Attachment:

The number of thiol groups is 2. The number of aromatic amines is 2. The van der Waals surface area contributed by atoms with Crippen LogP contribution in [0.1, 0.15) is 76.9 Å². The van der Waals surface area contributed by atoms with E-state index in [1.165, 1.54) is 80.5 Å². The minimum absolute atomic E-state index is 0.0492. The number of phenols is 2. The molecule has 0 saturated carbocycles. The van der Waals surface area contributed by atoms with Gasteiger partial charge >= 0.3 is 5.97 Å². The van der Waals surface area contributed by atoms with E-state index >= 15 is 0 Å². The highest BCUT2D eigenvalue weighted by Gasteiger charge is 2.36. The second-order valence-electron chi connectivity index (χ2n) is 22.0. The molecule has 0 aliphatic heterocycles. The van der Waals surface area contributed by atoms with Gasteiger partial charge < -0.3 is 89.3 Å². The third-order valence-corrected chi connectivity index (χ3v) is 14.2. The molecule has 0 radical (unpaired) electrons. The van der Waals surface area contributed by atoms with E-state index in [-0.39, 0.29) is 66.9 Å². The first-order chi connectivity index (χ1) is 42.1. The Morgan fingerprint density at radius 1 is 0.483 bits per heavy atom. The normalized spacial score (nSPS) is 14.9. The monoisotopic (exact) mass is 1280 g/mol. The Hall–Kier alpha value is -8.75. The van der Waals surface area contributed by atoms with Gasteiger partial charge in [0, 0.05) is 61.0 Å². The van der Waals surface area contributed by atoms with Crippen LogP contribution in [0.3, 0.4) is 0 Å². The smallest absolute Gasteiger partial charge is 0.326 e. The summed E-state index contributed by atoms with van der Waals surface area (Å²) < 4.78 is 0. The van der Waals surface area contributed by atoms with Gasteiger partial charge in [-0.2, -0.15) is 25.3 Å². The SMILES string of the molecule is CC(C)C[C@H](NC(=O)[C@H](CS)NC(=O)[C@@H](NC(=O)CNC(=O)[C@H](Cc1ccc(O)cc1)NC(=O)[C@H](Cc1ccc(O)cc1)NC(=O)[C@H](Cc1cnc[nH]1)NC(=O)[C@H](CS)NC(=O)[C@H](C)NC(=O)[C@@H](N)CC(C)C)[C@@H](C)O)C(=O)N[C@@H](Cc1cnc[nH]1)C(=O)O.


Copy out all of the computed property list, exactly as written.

The number of thiol groups is 2. The number of aromatic amines is 2. The van der Waals surface area contributed by atoms with Crippen LogP contribution in [0.1, 0.15) is 76.9 Å². The van der Waals surface area contributed by atoms with E-state index in [1.165, 1.54) is 80.5 Å². The minimum absolute atomic E-state index is 0.0492. The number of phenols is 2. The molecule has 0 saturated carbocycles. The van der Waals surface area contributed by atoms with Gasteiger partial charge >= 0.3 is 5.97 Å². The van der Waals surface area contributed by atoms with E-state index >= 15 is 0 Å². The highest BCUT2D eigenvalue weighted by Gasteiger charge is 2.36. The second-order valence-electron chi connectivity index (χ2n) is 22.0. The molecule has 0 aliphatic heterocycles. The van der Waals surface area contributed by atoms with Gasteiger partial charge < -0.3 is 89.3 Å². The third-order valence-corrected chi connectivity index (χ3v) is 14.2. The molecule has 0 radical (unpaired) electrons. The van der Waals surface area contributed by atoms with E-state index in [-0.39, 0.29) is 66.9 Å². The first-order chi connectivity index (χ1) is 42.1. The Morgan fingerprint density at radius 1 is 0.483 bits per heavy atom. The normalized spacial score (nSPS) is 14.9. The monoisotopic (exact) mass is 1280 g/mol. The Hall–Kier alpha value is -8.75. The van der Waals surface area contributed by atoms with Gasteiger partial charge in [0, 0.05) is 61.0 Å². The van der Waals surface area contributed by atoms with Crippen LogP contribution in [0.3, 0.4) is 0 Å². The smallest absolute Gasteiger partial charge is 0.326 e. The summed E-state index contributed by atoms with van der Waals surface area (Å²) < 4.78 is 0. The van der Waals surface area contributed by atoms with Gasteiger partial charge in [-0.2, -0.15) is 25.3 Å². The SMILES string of the molecule is CC(C)C[C@H](NC(=O)[C@H](CS)NC(=O)[C@@H](NC(=O)CNC(=O)[C@H](Cc1ccc(O)cc1)NC(=O)[C@H](Cc1ccc(O)cc1)NC(=O)[C@H](Cc1cnc[nH]1)NC(=O)[C@H](CS)NC(=O)[C@H](C)NC(=O)[C@@H](N)CC(C)C)[C@@H](C)O)C(=O)N[C@@H](Cc1cnc[nH]1)C(=O)O.